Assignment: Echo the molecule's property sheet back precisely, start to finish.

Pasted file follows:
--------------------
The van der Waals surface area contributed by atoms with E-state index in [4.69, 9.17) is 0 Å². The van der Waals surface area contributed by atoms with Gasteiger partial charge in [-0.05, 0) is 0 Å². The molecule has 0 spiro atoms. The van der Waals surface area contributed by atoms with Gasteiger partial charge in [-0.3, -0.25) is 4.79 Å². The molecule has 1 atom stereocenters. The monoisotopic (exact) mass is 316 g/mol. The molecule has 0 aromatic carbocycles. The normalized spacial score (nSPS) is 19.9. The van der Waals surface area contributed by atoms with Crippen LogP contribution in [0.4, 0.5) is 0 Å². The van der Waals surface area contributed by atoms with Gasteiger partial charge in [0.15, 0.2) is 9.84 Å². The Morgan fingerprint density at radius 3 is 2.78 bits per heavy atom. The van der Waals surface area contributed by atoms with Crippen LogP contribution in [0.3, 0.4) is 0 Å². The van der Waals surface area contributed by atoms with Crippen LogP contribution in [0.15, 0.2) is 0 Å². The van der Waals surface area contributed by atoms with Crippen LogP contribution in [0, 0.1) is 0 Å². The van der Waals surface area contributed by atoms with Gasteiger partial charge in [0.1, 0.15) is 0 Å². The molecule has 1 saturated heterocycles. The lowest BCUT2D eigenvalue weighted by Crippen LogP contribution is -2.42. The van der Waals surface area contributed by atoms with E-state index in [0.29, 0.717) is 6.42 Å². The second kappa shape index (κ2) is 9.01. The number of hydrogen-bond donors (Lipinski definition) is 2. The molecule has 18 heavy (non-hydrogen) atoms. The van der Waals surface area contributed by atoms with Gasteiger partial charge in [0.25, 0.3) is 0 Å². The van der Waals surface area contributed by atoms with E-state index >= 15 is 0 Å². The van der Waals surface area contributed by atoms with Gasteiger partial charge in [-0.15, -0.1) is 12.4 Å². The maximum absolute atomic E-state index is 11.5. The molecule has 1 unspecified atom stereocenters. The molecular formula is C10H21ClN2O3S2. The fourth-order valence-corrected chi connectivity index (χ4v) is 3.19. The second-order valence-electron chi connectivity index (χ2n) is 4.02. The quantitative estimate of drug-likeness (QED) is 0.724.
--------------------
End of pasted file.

The van der Waals surface area contributed by atoms with E-state index in [4.69, 9.17) is 0 Å². The van der Waals surface area contributed by atoms with Gasteiger partial charge in [-0.05, 0) is 0 Å². The molecule has 0 spiro atoms. The van der Waals surface area contributed by atoms with Gasteiger partial charge in [-0.3, -0.25) is 4.79 Å². The molecule has 1 atom stereocenters. The monoisotopic (exact) mass is 316 g/mol. The molecule has 0 aromatic carbocycles. The normalized spacial score (nSPS) is 19.9. The van der Waals surface area contributed by atoms with Crippen LogP contribution in [0.4, 0.5) is 0 Å². The van der Waals surface area contributed by atoms with Gasteiger partial charge in [0.15, 0.2) is 9.84 Å². The Morgan fingerprint density at radius 3 is 2.78 bits per heavy atom. The van der Waals surface area contributed by atoms with Crippen LogP contribution in [0.3, 0.4) is 0 Å². The van der Waals surface area contributed by atoms with Crippen LogP contribution in [0.15, 0.2) is 0 Å². The van der Waals surface area contributed by atoms with Crippen LogP contribution in [0, 0.1) is 0 Å². The van der Waals surface area contributed by atoms with Gasteiger partial charge in [0.1, 0.15) is 0 Å². The molecule has 1 saturated heterocycles. The lowest BCUT2D eigenvalue weighted by Crippen LogP contribution is -2.42. The van der Waals surface area contributed by atoms with E-state index in [0.29, 0.717) is 6.42 Å². The second kappa shape index (κ2) is 9.01. The number of hydrogen-bond donors (Lipinski definition) is 2. The molecule has 18 heavy (non-hydrogen) atoms. The van der Waals surface area contributed by atoms with Gasteiger partial charge in [0.25, 0.3) is 0 Å². The van der Waals surface area contributed by atoms with E-state index >= 15 is 0 Å². The van der Waals surface area contributed by atoms with Gasteiger partial charge in [-0.15, -0.1) is 12.4 Å². The maximum absolute atomic E-state index is 11.5. The molecule has 1 unspecified atom stereocenters. The molecular formula is C10H21ClN2O3S2. The fourth-order valence-corrected chi connectivity index (χ4v) is 3.19. The second-order valence-electron chi connectivity index (χ2n) is 4.02. The quantitative estimate of drug-likeness (QED) is 0.724.